When the club opened in 2005 there were 16 residential units, this figure was now 180. “Consider the rows… I’ve been to Chester precisely twice” said Mr Kolvin “ to a newcomer its a remarkable and unified and historic city centre.. I’m trying to think of a single lap dancing club which is located in an historic asset” He said that clubs had been closed down in Leeds and Oxford due to proximity to residential areas. He listed a number of opponents of renewal from businesses on the street, many of whom had withdrawn their support due to corporate policy where staff had signed petitions supporting the club without authorisation. The Slug and Lettuce had stated that “it is not our corporate policy to support sexual entertainment venues”
The vice dean of Chester Cathedral Peter Howell Jones addressed the committee : “no moral issue from me.. I helped to establish a lapdancing chaplaincy in Birmingham”. He said that over the last 4 years the Cathedral had worked hard to re-establish its identity including developing attractions such as Cathedral at height and the forthcoming falconry centre. He said that the Cathedral’s opposition was related to the clarity over the city’s identity. “Its not morally wrong its just in the wrong place”
A statement was read out from developer Westby Homes who are building an apartment block on Commonhall street opening in Nov 2015, which stated that potential buyers were put off by the proximity of the club
At 4pm Cllr Sam Dixon spoke for “the residents who live in Chester city ward” stating that her new role as leader of the council was irrelevant to the hearing. “I don’t believe that Chester’s historic city centre is the right place for an SEV. I believe this venue is too close to residential areas” She asked the committee to listen to residents “they need to be heard”
John Hurson vice chair of the Civic Trust was the next opponent. He explained that the Trust had over 500 members and sought to promote conservation and trust. He asked again if it was appropriate to have the venue in “this locality..” and that the council “would look ridiculous if an SEV license was allowed to take root” and the establishment of a “marginal use” premises was “a symptom of incipient urban decline” This view was echoed by Peter Carsons of Chester Renaissance who said that he had no moral objections but that opposition was based solely on location. A lap dancing club on the row was “adverse to regeneration efforts”
Deborah Lomas was next to speak saying that she had fought the venue ever since it opened. “This club has changed the area to its detriment, the club’s main focus is to promote the illusion of sexual availability. These venues make women feel threatened and uncomfortable. I assume the club opened here to take advantage of drunk racegoers”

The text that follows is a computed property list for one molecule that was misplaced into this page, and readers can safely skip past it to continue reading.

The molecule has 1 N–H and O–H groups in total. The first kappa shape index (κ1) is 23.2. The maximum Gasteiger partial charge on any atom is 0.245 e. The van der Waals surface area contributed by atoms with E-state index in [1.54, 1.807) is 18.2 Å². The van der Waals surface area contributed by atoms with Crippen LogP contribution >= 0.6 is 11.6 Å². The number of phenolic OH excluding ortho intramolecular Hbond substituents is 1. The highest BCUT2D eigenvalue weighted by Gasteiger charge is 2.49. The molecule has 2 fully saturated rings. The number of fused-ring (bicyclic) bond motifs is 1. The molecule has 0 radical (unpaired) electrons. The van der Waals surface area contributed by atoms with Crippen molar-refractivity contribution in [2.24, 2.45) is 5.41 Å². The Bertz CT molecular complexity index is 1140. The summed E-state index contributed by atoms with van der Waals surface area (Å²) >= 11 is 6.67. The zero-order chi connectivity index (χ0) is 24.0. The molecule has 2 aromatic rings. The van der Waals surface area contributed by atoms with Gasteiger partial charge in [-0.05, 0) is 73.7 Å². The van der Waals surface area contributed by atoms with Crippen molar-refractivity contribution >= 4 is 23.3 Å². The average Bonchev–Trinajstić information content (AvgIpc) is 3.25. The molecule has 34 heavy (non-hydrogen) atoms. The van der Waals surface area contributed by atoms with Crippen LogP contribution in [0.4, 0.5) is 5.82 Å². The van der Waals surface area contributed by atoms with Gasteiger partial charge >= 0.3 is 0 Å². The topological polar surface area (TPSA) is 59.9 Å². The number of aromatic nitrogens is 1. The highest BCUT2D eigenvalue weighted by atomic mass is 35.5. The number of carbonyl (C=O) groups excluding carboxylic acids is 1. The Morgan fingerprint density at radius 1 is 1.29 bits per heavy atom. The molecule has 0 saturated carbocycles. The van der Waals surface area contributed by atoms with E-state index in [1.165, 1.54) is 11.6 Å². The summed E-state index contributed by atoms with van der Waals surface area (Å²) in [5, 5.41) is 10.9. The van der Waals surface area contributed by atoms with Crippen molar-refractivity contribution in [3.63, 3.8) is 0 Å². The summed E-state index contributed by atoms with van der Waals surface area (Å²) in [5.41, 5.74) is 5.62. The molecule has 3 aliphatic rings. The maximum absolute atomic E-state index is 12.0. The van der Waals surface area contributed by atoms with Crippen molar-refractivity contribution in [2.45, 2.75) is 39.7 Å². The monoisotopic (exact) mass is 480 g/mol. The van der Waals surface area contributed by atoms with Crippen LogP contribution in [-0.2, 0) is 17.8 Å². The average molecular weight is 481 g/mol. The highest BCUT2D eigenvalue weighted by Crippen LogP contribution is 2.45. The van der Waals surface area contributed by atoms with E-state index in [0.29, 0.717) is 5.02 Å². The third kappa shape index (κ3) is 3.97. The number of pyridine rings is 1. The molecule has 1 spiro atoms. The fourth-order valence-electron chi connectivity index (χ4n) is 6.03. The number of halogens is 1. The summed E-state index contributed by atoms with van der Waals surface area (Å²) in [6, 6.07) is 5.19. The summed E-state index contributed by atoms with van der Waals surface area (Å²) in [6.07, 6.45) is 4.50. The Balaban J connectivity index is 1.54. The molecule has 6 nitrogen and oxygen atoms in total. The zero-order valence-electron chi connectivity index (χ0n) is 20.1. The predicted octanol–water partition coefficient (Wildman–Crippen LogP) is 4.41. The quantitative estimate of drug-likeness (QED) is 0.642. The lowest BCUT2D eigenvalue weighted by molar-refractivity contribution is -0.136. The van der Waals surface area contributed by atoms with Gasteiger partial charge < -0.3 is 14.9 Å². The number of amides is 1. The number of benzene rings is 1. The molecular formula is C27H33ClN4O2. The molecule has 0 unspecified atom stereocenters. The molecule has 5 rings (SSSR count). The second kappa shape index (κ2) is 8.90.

The King Street residents association said that PL should change their business model or relocate, believing that at 930 at night , “quite a number of children and children of tourists will be out.. its in completely the wrong place”
Finally evidence was presented by 2 private investigator who had carried out undercover visits funded by the White Friars residents. A number of intimate details were given ..”she placed her nipple less than an inch from my mouth” with dances being extremely close and sexually suggestive..”her middle finger was making a movement” etc. All of these points were said to be violations of the license as well as the allegation that dancers provided “extras” , toilets were dirty, customers had been observed snorting cocaine and that door staff were not wearing badges.
A final speaker had travelled all the way from Newcastle to vent her anger at the club. An ex Chester resident, she stated that she couldn’t understand “why there was a lap dancing club in such a historic part of Chester.. All of the clubs are pretty discrete… In Chester its right bang in front of you”
Closing arguments followed, Mr Kolvin said that the councils own policy was against lap dancing in this locality especially given the growth of the residential area. Renewal would be “contrary to all responsible opinion and policies” He stated that if the council did renew the license then the premises should be subjected to much greater scrutiny.
Mr Grant said that if the license was not renewed it would be a fallacy to suggest that there would be no lapdancing in Chester. He said that any license with an existing premises license could carry out sexual entertainment up to 11 times a year “without any permission at all” (See http://www.chesterchronicle.co.uk/news/chester-cheshire-news/lap-dancing-tour-after-platinum-6060554) . He said that lap dancing was popular and that there was a demand .. “if you create a vacuum, it will be filled by other operators”.
The chair thanked everyone for their evidence and said that the result would be “expected within 7 days”
With thanks to the Cwac press office